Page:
A group of 50 academics from some of the UK’s leading universities today call on politicians to fast-track a UK shale gas industry, the latest salvo in an increasingly polarised debate around fracking.
In a letter to the Guardian on Thursday, the scientists argue there are “undeniable economic, environmental and national security benefits” from shale being produced in the north-west of the country. The move comes just days after Sir Paul McCartney and 150 other celebrities called on the government to immediately halt all drilling operations on the grounds that they could damage the environment. New measures were included in the Queen’s speech to allow shale companies to drill more easily under people’s homes. The government, aware of the risk of a backbench rebellion and the threat of legal actions, stressed any proposals to reform the trespass laws were “entirely dependent on the outcome of a government consultation”.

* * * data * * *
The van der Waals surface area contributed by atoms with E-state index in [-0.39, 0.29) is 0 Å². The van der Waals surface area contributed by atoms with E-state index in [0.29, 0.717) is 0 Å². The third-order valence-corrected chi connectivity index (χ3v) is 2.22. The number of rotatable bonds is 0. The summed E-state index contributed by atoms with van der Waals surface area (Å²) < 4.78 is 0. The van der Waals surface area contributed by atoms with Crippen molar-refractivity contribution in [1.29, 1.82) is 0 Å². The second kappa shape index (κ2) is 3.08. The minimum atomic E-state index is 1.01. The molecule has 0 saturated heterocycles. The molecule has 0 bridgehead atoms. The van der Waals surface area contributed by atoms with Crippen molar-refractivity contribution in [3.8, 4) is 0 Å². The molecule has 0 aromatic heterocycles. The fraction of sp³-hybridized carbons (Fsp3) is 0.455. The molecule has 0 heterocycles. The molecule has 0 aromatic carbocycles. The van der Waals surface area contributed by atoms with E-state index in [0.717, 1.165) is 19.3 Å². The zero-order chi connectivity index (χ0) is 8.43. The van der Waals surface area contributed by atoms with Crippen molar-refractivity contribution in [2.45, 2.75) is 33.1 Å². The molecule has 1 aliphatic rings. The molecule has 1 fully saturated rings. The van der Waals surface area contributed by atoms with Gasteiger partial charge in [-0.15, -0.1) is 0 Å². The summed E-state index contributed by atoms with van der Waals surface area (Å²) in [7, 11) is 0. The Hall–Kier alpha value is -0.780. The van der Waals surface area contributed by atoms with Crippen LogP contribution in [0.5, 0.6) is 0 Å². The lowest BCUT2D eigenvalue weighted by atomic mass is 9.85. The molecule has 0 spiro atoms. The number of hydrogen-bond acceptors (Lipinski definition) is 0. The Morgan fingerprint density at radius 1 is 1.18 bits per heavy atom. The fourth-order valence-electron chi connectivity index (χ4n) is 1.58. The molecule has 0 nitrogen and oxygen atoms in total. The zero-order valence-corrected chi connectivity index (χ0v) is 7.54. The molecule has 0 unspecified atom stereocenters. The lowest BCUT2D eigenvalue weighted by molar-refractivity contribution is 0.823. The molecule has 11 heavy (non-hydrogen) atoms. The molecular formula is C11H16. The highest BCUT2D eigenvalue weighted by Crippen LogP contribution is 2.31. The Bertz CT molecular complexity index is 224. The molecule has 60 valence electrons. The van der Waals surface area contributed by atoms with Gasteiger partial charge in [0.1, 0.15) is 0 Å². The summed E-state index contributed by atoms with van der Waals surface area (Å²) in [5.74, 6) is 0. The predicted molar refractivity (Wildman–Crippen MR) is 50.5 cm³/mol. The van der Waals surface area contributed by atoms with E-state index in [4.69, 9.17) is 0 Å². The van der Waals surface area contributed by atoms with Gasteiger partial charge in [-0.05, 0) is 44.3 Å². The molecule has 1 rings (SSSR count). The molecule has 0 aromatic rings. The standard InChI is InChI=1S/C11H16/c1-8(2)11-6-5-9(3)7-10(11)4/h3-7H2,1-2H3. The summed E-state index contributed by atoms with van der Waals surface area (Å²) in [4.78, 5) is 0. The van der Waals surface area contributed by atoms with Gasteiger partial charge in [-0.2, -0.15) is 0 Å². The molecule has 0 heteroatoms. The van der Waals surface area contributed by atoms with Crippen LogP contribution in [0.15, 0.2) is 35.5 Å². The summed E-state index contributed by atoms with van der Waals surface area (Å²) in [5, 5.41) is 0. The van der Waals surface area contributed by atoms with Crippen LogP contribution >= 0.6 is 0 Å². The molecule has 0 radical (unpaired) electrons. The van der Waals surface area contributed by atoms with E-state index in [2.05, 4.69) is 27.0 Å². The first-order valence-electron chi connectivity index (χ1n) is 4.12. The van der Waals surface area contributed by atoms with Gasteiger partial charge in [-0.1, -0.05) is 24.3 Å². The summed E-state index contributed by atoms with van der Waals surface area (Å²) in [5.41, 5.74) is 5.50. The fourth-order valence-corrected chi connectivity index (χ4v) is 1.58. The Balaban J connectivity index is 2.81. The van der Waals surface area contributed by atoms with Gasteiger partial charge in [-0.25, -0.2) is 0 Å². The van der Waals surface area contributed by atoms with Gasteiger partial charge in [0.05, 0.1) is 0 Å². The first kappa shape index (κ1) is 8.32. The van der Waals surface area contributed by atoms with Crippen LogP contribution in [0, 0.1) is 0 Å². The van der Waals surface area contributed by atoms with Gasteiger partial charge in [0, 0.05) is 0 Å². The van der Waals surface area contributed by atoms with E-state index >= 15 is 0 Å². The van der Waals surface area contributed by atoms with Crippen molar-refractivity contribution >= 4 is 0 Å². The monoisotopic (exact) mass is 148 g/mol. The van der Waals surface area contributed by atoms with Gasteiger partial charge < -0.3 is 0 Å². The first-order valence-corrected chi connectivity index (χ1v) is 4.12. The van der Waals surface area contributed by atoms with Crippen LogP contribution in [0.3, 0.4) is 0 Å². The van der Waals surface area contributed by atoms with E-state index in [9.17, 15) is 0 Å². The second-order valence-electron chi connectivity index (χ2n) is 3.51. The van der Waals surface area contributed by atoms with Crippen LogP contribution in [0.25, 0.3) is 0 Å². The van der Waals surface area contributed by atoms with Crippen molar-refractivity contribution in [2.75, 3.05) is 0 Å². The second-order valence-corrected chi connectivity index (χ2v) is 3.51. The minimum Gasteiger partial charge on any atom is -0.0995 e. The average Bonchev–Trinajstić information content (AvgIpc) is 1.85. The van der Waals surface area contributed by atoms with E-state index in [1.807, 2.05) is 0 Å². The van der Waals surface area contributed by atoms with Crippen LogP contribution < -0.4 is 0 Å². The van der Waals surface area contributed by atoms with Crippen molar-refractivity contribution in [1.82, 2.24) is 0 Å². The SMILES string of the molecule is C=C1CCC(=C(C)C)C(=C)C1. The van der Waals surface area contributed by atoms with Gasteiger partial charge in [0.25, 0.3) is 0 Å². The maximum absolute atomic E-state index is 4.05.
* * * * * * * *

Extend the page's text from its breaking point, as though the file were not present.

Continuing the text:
Cameron assured MPs that the measures would not impact on anyone’s garden, with his officials saying any digging would take place at a minimum of 300m underground with compensation provided to local communities.
Tory whips are nervous that southern MPs will protest and the Liberal Democrats will flake off. The signatories of the Guardian letter which was organised by North West Energy Task Force, a business group funded by Centrica, the owner of British Gas, and Cuadrilla Resources chaired by former BP boss, Lord Browne.
Shale gas firms to get more power to drill under homes